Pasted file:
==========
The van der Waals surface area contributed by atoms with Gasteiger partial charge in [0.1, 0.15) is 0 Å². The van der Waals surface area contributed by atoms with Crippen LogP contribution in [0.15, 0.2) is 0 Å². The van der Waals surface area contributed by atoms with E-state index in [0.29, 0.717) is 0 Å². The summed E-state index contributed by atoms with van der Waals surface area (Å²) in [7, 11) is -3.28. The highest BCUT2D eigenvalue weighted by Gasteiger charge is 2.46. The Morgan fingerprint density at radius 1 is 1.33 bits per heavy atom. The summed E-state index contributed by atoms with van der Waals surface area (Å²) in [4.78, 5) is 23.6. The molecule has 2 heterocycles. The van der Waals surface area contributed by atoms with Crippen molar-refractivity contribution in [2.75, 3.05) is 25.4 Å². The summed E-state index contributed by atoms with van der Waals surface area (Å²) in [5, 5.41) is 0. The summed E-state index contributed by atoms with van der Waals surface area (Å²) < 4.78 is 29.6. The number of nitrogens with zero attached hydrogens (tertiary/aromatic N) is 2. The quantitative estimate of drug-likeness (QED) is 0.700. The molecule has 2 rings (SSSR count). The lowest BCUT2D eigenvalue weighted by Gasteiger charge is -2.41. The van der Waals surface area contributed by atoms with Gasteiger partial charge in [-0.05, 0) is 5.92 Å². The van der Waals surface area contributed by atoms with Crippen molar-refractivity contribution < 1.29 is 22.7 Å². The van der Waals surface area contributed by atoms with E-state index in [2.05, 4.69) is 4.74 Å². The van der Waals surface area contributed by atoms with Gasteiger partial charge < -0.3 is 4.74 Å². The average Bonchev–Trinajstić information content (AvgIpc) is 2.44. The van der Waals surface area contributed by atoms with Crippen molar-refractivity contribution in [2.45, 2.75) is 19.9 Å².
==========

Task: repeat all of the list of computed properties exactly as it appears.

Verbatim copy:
The van der Waals surface area contributed by atoms with Gasteiger partial charge in [0.1, 0.15) is 0 Å². The van der Waals surface area contributed by atoms with Crippen LogP contribution in [0.15, 0.2) is 0 Å². The van der Waals surface area contributed by atoms with E-state index in [0.29, 0.717) is 0 Å². The summed E-state index contributed by atoms with van der Waals surface area (Å²) in [7, 11) is -3.28. The highest BCUT2D eigenvalue weighted by Gasteiger charge is 2.46. The Morgan fingerprint density at radius 1 is 1.33 bits per heavy atom. The summed E-state index contributed by atoms with van der Waals surface area (Å²) in [4.78, 5) is 23.6. The molecule has 2 heterocycles. The van der Waals surface area contributed by atoms with Crippen molar-refractivity contribution in [2.75, 3.05) is 25.4 Å². The summed E-state index contributed by atoms with van der Waals surface area (Å²) in [5, 5.41) is 0. The summed E-state index contributed by atoms with van der Waals surface area (Å²) < 4.78 is 29.6. The number of nitrogens with zero attached hydrogens (tertiary/aromatic N) is 2. The quantitative estimate of drug-likeness (QED) is 0.700. The molecule has 2 rings (SSSR count). The lowest BCUT2D eigenvalue weighted by Gasteiger charge is -2.41. The van der Waals surface area contributed by atoms with Gasteiger partial charge in [-0.05, 0) is 5.92 Å². The van der Waals surface area contributed by atoms with Crippen molar-refractivity contribution < 1.29 is 22.7 Å². The van der Waals surface area contributed by atoms with E-state index in [2.05, 4.69) is 4.74 Å². The van der Waals surface area contributed by atoms with Gasteiger partial charge < -0.3 is 4.74 Å². The average Bonchev–Trinajstić information content (AvgIpc) is 2.44. The van der Waals surface area contributed by atoms with Crippen molar-refractivity contribution in [2.45, 2.75) is 19.9 Å².